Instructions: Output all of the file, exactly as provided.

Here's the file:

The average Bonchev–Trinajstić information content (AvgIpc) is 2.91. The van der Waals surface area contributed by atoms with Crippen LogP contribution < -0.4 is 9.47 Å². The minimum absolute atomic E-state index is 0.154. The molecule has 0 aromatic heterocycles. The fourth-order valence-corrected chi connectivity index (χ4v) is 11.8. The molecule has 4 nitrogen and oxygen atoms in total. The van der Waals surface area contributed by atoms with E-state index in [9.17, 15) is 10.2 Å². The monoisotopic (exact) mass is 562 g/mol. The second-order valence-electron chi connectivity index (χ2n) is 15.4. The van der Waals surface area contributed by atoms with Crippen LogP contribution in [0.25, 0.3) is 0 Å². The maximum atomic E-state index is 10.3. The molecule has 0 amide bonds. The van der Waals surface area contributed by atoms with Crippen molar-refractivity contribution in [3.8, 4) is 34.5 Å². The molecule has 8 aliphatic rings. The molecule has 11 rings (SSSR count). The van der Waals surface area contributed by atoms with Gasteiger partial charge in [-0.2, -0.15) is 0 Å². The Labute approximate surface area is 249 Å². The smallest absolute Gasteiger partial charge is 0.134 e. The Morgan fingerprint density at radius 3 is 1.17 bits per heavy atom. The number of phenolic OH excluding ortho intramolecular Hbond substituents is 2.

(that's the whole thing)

The average Bonchev–Trinajstić information content (AvgIpc) is 2.91. The van der Waals surface area contributed by atoms with Crippen LogP contribution < -0.4 is 9.47 Å². The minimum absolute atomic E-state index is 0.154. The molecule has 0 aromatic heterocycles. The fourth-order valence-corrected chi connectivity index (χ4v) is 11.8. The molecule has 4 nitrogen and oxygen atoms in total. The van der Waals surface area contributed by atoms with E-state index in [9.17, 15) is 10.2 Å². The monoisotopic (exact) mass is 562 g/mol. The second-order valence-electron chi connectivity index (χ2n) is 15.4. The van der Waals surface area contributed by atoms with Crippen LogP contribution in [0.25, 0.3) is 0 Å². The maximum atomic E-state index is 10.3. The molecule has 0 amide bonds. The van der Waals surface area contributed by atoms with Crippen molar-refractivity contribution in [3.8, 4) is 34.5 Å². The molecule has 8 aliphatic rings. The molecule has 11 rings (SSSR count). The van der Waals surface area contributed by atoms with Gasteiger partial charge in [-0.2, -0.15) is 0 Å². The Labute approximate surface area is 249 Å². The smallest absolute Gasteiger partial charge is 0.134 e. The Morgan fingerprint density at radius 3 is 1.17 bits per heavy atom. The number of phenolic OH excluding ortho intramolecular Hbond substituents is 2.